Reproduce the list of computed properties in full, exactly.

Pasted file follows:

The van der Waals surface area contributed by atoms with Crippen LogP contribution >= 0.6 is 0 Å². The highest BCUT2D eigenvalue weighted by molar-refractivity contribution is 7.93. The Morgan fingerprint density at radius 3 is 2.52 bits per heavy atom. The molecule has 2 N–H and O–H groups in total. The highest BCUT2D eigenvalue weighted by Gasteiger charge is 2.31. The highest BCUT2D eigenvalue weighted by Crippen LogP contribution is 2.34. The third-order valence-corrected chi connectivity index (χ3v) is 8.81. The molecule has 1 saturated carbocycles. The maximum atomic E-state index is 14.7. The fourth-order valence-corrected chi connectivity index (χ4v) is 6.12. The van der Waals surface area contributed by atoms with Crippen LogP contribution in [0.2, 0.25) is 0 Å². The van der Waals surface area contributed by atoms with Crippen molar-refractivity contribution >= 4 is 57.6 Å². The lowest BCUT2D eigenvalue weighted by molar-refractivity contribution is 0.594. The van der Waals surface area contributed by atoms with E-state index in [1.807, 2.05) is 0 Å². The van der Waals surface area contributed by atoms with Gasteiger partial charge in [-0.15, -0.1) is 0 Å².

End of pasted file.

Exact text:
The van der Waals surface area contributed by atoms with Crippen LogP contribution >= 0.6 is 0 Å². The highest BCUT2D eigenvalue weighted by molar-refractivity contribution is 7.93. The Morgan fingerprint density at radius 3 is 2.52 bits per heavy atom. The molecule has 2 N–H and O–H groups in total. The highest BCUT2D eigenvalue weighted by Gasteiger charge is 2.31. The highest BCUT2D eigenvalue weighted by Crippen LogP contribution is 2.34. The third-order valence-corrected chi connectivity index (χ3v) is 8.81. The molecule has 1 saturated carbocycles. The maximum atomic E-state index is 14.7. The fourth-order valence-corrected chi connectivity index (χ4v) is 6.12. The van der Waals surface area contributed by atoms with Crippen LogP contribution in [0.2, 0.25) is 0 Å². The van der Waals surface area contributed by atoms with Crippen molar-refractivity contribution >= 4 is 57.6 Å². The lowest BCUT2D eigenvalue weighted by molar-refractivity contribution is 0.594. The van der Waals surface area contributed by atoms with E-state index in [1.807, 2.05) is 0 Å². The van der Waals surface area contributed by atoms with Gasteiger partial charge in [-0.15, -0.1) is 0 Å².